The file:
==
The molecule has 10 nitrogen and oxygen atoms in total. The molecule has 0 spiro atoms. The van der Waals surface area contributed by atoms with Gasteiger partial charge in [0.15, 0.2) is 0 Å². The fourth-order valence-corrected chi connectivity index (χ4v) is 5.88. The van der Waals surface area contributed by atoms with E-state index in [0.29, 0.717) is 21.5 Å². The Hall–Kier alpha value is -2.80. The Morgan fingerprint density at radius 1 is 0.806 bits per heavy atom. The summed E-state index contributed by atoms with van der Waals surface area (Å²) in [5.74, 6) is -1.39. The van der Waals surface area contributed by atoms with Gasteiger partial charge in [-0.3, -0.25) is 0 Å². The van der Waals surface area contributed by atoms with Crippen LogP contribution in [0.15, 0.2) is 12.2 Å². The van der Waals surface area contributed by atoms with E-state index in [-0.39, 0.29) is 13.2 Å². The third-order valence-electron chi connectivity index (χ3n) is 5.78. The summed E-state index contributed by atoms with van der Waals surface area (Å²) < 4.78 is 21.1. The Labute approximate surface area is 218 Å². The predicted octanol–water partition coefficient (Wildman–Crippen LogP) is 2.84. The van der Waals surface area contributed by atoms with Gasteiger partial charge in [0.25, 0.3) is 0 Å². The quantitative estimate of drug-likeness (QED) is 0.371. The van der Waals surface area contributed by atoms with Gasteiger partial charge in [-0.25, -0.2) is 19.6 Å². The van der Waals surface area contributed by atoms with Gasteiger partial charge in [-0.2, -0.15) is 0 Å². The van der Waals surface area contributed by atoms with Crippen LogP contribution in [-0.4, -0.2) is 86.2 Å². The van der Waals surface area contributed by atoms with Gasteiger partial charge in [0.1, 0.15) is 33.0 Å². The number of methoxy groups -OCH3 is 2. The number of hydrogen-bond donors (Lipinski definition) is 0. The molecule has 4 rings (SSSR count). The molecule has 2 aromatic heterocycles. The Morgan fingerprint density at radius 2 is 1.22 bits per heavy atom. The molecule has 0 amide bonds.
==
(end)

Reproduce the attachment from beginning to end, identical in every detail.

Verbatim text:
The molecule has 10 nitrogen and oxygen atoms in total. The molecule has 0 spiro atoms. The van der Waals surface area contributed by atoms with Gasteiger partial charge in [0.15, 0.2) is 0 Å². The fourth-order valence-corrected chi connectivity index (χ4v) is 5.88. The van der Waals surface area contributed by atoms with E-state index in [0.29, 0.717) is 21.5 Å². The Hall–Kier alpha value is -2.80. The Morgan fingerprint density at radius 1 is 0.806 bits per heavy atom. The summed E-state index contributed by atoms with van der Waals surface area (Å²) in [5.74, 6) is -1.39. The van der Waals surface area contributed by atoms with Gasteiger partial charge in [-0.3, -0.25) is 0 Å². The van der Waals surface area contributed by atoms with Crippen LogP contribution in [0.15, 0.2) is 12.2 Å². The van der Waals surface area contributed by atoms with E-state index in [-0.39, 0.29) is 13.2 Å². The third-order valence-electron chi connectivity index (χ3n) is 5.78. The summed E-state index contributed by atoms with van der Waals surface area (Å²) < 4.78 is 21.1. The Labute approximate surface area is 218 Å². The predicted octanol–water partition coefficient (Wildman–Crippen LogP) is 2.84. The van der Waals surface area contributed by atoms with Gasteiger partial charge in [0.25, 0.3) is 0 Å². The quantitative estimate of drug-likeness (QED) is 0.371. The van der Waals surface area contributed by atoms with Gasteiger partial charge in [-0.25, -0.2) is 19.6 Å². The van der Waals surface area contributed by atoms with Gasteiger partial charge in [-0.2, -0.15) is 0 Å². The van der Waals surface area contributed by atoms with Crippen LogP contribution in [-0.4, -0.2) is 86.2 Å². The van der Waals surface area contributed by atoms with Gasteiger partial charge in [0.1, 0.15) is 33.0 Å². The number of methoxy groups -OCH3 is 2. The number of hydrogen-bond donors (Lipinski definition) is 0. The molecule has 4 rings (SSSR count). The molecule has 2 aromatic heterocycles. The Morgan fingerprint density at radius 2 is 1.22 bits per heavy atom. The molecule has 0 amide bonds.